Sheriff Urges us to Reevaluate State and Federal Marijuana Issues
Posted by Marijuana Doctors on 09/24/2013 in Medical Marijuana Laws
King County, Washington Sheriff John Urquhart, in a Senate Judiciary Committee just under two weeks ago, gave a testimony extensively speaking about the failed war on drugs and the solutions our country could reach if only we opened our eyes.
As Sheriff, he shared, that he has been elected the top law enforcement official within the largest jurisdiction of a country that has, partially, legalized marijuana. During his 37 year career, he ran the gamut in investigating everything from “shoplifts to homicides.” However, he added, “…I’ve also spent 12 years as a narcotics detective. My experience shows the war on drugs has been a failure.”
To disagree with Sheriff Urquhart’s words would be asinine. Time and time again, it has been made abundantly clear that our nation has waged this pointless war with every intention of bogging down our medical marijuana users, caregivers, advocates and activists. Our country has gone on to incarcerate multiple generations of marijuana using individuals, and as Urquhart pointed out, we’ve established the highest incarceration rate in the world.
And though Attorney General Eric Holder recently asked law enforcement officers to leave state legislation alone regarding medical marijuana, police groups have responded defiantly in a joint letter expressing “extreme disappointment” composed by organizations including sheriffs, city police chiefs and narcotics officers. In fact, the letter strongly scolded Holder and the Department of Justice for not consulting with the included organizations prior to announcing the decision in the first place.
As stated in the letter, “Marijuana is illegal under Federal law and should remain that way. While we certainly understand that discretion plays a role in decision to prosecute individual cases, the failure of the Department of Justice to challenge state policies that clearly contradict Federal law is both unacceptable and unprecentdented. The failure of the Federal government to act in this matter in as open invitation to other states to legalize marijuana in defiance of federal law.”
In his speech, Urquhart lets no government officials one off the hook by saying, “We – the government – have failed the people and now they want to try something else.” He spoke about Initiative 502, Washington State’s independent decision to legalize recreational amounts of marijuana. He admitted that he remains a strong supporter of Initiative 502 for several reasons; primarily being that he supports what the people want.
“Too often the attitude of the police is ‘We’re the cops and you’re not. Don’t tell us how to do our job.’ That is the wrong attitude and I refuse to fall into that trap.” Urquhart speaks from a place of experience, honesty and absolute compassion for human rights, nationally. And, “…while the title of this hearing is conflict between state and federal marijuana laws. I don’t see a huge conflict,” Urquhart said. It is what he said next that truly levels the persistent issue of state versus federal marijuana laws.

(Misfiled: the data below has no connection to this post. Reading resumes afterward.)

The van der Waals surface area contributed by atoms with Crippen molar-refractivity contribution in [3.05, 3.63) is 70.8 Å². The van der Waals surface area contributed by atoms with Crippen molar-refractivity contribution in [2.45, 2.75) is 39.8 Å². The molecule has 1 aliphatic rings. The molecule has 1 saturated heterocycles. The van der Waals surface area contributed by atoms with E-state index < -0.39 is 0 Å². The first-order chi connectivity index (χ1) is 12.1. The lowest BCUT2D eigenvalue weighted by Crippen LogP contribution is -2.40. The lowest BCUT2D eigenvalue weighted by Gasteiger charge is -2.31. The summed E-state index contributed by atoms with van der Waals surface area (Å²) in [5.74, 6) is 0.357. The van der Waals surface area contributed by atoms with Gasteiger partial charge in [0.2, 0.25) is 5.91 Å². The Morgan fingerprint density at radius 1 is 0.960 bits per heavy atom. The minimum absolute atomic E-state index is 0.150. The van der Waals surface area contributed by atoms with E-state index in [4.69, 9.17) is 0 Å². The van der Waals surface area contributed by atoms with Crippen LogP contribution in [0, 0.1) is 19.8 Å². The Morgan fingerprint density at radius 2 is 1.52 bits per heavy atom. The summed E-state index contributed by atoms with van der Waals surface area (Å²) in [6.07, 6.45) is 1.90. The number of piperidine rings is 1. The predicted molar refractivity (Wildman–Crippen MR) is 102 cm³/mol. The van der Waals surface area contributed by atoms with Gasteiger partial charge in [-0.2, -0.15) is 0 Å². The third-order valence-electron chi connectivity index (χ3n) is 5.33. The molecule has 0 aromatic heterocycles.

“The reality is we do have complimentary goals and values. We all agree we don’t want our children using marijuana. We all agree we don’t want impaired drivers. We all agree we don’t want to continue enriching criminals. Washington’s law honors these values by separating consumers from gangs, and diverting the proceeds from the sale of marijuana toward furthering the goals of public safety.”
He went on to ask that the federal government allows banks to work with legitimate marijuana businesses, licensed under state law. As it stands now, banks are forbidden to open checking, savings, or credit card accounts for any type of marijuana businesses. These are causing two major issues. The first being that cash-only businesses have become prime targets for armed robberies; the second being that cash-only businesses are near impossible to audit, leading to potential tax evasion, theft and the diversion of resources needed to protect public safety. As a sheriff, he said that he will remain entirely committed to continuing collaboration with the DEA, FBI, and DOJ for “robust enforcement of our respective drug laws.” In fact, “…let me make one thing absolutely clear. What we have in Washington State is not the Wild Wild West,” he stated. Proudly becoming a spokesperson and advocate for the people of the state is nothing short of an honorable decision on Urquhart’s part. And to his deputies, he instructed, “You will enforce our new marijuana laws. You will write someone a ticket for smoking in public. You will enforce age limits. You will put unlicensed stores out of business. In other words, the King County Sheriff’s Office will abide by the standards and laws voted on and adopted by the citizens of the state of Washington…”